At another later point, one of Elisha’s followers is chopping a tree down with a borrowed iron axe head when the axe head falls into deep water. Unable to retrieve the axe head, the man worries that he won’t be able to repay the lender for his lost axe. Elisha causes the axe head to float back up to the top of the water, saving both the axe and the man’s finances.

Elisha floats the axe head.

 

In another memorable story, Elisha prophecies that a Shunamite woman who has been hospitable to him will miraculously bear a child. His prophecy bears fruit, but several years later, the child dies suddenly. The Shunamite woman goes to Elisha to beg for his intervention, and Elisha miraculously resurrects the child from the dead.

Though Elisha shows deep care in these and other miracles that he performs, his character is in other ways questionable. In one very troubling story, Elisha’s temper leads to serious casualties. Very early in his prophetic career, right after Elijah was taken up to heaven and he was left on his own, Elisha was met on the road from Bethel by a large group of little boys who mocked him for being bald. Enraged, Elisha cursed them in the name of God, and two bears emerged from some nearby woods and mauled forty-two of them. This man with such compassion for the poor and for widows then simply went on his way.

The rabbis of the Talmud are struck and deeply troubled by this violence — against teasing children, no less. One strand of rabbinic thought attempts to minimize Elisha’s apparent overreaction. Rabbi Eleazar suggests that the offenders were not children at all, but rather individuals of little faith and no observance of the commandments, and so their punishment was commensurate with their intentional wickedness. But even so, the rabbis of the Talmud cannot exonerate Elisha for obscene overreaction, and imagine he was indeed punished by God for his actions.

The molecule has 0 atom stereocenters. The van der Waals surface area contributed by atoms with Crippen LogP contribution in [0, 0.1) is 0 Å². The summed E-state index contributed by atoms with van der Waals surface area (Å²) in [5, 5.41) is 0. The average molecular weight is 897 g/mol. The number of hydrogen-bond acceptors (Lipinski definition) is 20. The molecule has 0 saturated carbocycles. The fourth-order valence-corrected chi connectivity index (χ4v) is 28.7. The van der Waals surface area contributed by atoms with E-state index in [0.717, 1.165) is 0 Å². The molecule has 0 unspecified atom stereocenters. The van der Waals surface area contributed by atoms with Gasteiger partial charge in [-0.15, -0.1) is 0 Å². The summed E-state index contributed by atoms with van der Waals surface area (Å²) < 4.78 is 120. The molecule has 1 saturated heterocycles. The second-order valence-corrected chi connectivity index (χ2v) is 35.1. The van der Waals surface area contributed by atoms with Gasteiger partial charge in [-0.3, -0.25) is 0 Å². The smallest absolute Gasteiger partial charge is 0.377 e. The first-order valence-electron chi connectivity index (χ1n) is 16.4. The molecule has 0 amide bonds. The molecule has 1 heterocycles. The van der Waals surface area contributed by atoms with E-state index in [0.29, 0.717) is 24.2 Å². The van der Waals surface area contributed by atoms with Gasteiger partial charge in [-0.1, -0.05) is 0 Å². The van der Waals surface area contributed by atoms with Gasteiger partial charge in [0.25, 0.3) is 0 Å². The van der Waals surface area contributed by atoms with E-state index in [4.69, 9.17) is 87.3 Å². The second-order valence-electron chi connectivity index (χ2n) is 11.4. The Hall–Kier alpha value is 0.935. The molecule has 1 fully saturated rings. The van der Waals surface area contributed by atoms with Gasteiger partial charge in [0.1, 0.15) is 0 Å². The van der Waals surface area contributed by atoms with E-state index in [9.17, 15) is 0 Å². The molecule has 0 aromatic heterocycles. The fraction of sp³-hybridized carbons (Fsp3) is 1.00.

II Kings depicts Elisha as a man of miracles, deep compassion, and violence. What are we to make of this contradictory character? Scholars have noted that the stories about Elisha were meant to be read positively, to acclaim the prophet for his miracles, power, and prophetic dignity. But even ancient rabbinic literature raised moral and ethical questions about Elisha’s behavior. Was Elisha simply the product of a more violent time? It is worth noting that Elisha’s temper is most on display at the very beginning of his prophetic career. Perhaps this is a case of a man getting too much power too quickly, in the absence of a mentor, and only over time learning some control. This is not to excuse Elisha’s behavior, but he like other biblical characters is far from perfect — profoundly complicated and profoundly human. Just like us.